Andrew Warren’s Florida: Where the Law Doesn’t Apply - The American Spectator | USA News and Politics
Andrew Warren’s Florida: Where the Law Doesn’t Apply
Sacked Tampa prosecutor Andrew Warren (10 Tampa Bay/YouTube)

Tampa — We’re getting a clearer picture of why Florida Gov. Ron DeSantis sacked Tampa State Attorney Andrew Warren. We’re also getting another clear look into the judicial philosophy of George Soros–backed Warren and others like him in blue jurisdictions. U.S. Attorney General Merrick Garland, with one hand over his heart and the other with fingers crossed behind his back, piously croons that “no person is above the law” in his and President Joe Biden’s America. This is complete balloon juice. (In practice and in plain English, it just means, “Get Trump!”)

Any halfway attentive observer knows that those such as Hillary Clinton, Hunter Biden, BLM rioters, Paul Pelosi, and even the Big Guy himself are so far above the law that they would need clearance to land. But these villains are not the only privileged characters allowed to skate. In big, blue cities across the land, entire categories of potential voters whose support is critical for the survival of the Democratic Party are given get-out-of-jail-free cards for a host of offenses others would be held accountable for.

What finally moved DeSantis to cashier Warren earlier this month was Warren’s declaration that he wouldn’t enforce Florida’s laws against abortion after 15 weeks. Warren also said that he wouldn’t prosecute offenders of any laws against sex-change surgery for minors. But before Warren decided to nullify state law in these controversial areas, he had quite a list of laws that a “presumption of non-prosecution” policy covered. (Nice phrase, that. It’s almost as dishonest as the “Inflation Reduction Act” or the “Affordable Care Act.”)

Chief among the nonviolent offenses Warren refused to prosecute was driving with a suspended license. He bragged to the Tampa Bay Times that his office had dismissed 7,000 such cases in his first term. He called it his “proudest achievement.” Some achievement. Makes a body wonder why judges bother to determine that certain drivers should not be behind the wheel, for a host of different reasons, if local prosecutors refuse to prosecute driving without a license.

Warren also declined to prosecute arrests for other traffic misdemeanors, disorderly conduct, intoxication, panhandling, and prostitution. These crimes, and they are crimes, may be nonviolent. But, if allowed to fester, they certainly degrade the quality of life for those who don’t indulge in these practices and must live and conduct business around those who do. This is why the Florida State Legislature made them crimes. And it’s not the prerogative of local prosecutors to unmake them.

The excuse given by Warren for attempting to void these laws is that the offenders were mostly poor and black. So, they shouldn’t be held to standards. Expecting this population to exercise any level of personal responsibility, the thinking (if you want to call it that) goes, would be racist and a form of “discrimination,” a word that now has lost all meaning through political abuse. I wish I could remember who called this approach “the bigotry of low expectations.”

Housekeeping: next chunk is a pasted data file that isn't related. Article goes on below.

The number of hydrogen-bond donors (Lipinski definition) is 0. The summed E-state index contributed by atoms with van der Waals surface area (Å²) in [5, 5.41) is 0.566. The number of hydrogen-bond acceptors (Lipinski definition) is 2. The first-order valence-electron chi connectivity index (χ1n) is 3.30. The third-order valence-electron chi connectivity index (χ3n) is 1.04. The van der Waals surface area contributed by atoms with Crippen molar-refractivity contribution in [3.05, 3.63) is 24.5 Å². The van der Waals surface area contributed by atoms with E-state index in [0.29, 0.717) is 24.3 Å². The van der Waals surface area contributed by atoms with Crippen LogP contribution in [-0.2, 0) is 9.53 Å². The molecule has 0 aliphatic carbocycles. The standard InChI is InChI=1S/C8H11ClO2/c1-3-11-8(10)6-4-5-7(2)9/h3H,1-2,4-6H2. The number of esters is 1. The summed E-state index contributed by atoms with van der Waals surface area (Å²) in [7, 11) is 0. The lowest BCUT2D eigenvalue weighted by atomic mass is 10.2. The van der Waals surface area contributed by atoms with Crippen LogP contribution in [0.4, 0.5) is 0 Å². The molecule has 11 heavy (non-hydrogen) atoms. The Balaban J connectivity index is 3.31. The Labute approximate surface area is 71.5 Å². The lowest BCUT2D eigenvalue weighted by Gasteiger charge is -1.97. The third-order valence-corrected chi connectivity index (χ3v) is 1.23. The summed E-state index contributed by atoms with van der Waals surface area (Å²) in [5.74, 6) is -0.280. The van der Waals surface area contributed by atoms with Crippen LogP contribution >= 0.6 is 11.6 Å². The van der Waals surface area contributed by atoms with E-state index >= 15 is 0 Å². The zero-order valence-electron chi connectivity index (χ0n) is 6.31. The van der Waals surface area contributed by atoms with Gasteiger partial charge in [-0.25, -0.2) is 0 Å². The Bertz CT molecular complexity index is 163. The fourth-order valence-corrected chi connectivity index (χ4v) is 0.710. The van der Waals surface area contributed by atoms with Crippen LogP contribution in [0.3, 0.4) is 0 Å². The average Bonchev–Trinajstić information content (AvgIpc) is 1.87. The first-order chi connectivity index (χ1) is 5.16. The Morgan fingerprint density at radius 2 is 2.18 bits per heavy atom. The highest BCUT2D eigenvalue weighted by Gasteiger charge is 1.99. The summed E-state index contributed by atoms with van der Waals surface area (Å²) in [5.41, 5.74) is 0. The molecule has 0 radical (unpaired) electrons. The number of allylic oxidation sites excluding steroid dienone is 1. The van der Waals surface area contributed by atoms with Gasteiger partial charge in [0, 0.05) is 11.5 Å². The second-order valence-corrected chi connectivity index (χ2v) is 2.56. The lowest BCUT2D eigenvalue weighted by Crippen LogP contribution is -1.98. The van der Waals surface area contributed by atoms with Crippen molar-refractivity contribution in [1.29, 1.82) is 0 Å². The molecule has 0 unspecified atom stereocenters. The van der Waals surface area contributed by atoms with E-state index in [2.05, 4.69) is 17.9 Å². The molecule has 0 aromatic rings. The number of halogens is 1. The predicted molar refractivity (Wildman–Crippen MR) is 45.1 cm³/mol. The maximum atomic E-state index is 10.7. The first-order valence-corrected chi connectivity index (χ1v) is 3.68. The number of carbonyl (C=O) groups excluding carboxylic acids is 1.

It’s no surprise that Warren’s form of identity justice finds favor among those who share space with Warren on the political and cultural left. Melba Pearson, a member of something called the Center for the Administration of Justice at Florida Atlantic University and a former deputy director of the Florida American Civil Liberties Union, calls Warren’s no-prosecute list “crimes of poverty.” It doesn’t seem to occur to her that some folks may find themselves in poverty because they break the law.

State Rep. Diane Hart of Tampa, a Democrat who is black and represents many of Tampa’s poor and black neighborhoods, is a fan of Warren’s approach. She says she’s seen too many “families of color” hurt by the long-term effects of nonviolent-misdemeanor arrests. “For far too long, we’re always the ones who have been targeted,” she complained, without explaining how the lives of poor and black people are improved by their being told that the laws everyone else must abide by do not apply to them.

Hart and Hillsborough County (Tampa) Sheriff Brad Chronister are not of one mind on this matter. Chronister has been critical of Warren’s non-prosecution approach. In a letter to Warren, Chronister said, “By unilaterally stating you are not going to prosecute, you are failing to hold individuals accountable for their actions, which only empowers them to commit additional crimes.”

The argument will go on, of course, but Warren’s policies won’t. Current State Attorney Susan S. Lopez, appointed by DeSantis to take the job Warren wasn’t doing, has declared that state law is making a comeback in Tampa and Hillsborough County. The “presumption of non-prosecution” days are over. So, the word is getting out hereabouts. Pay your court fines, get an up-to-date auto tag, don’t drive if your license is suspended, don’t hustle on the street corners, don’t panhandle. And get that taillight fixed. As Dandy Don might have phrased it, “The party’s over.”

Larry Thornberry
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Larry Thornberry is a writer in Tampa.
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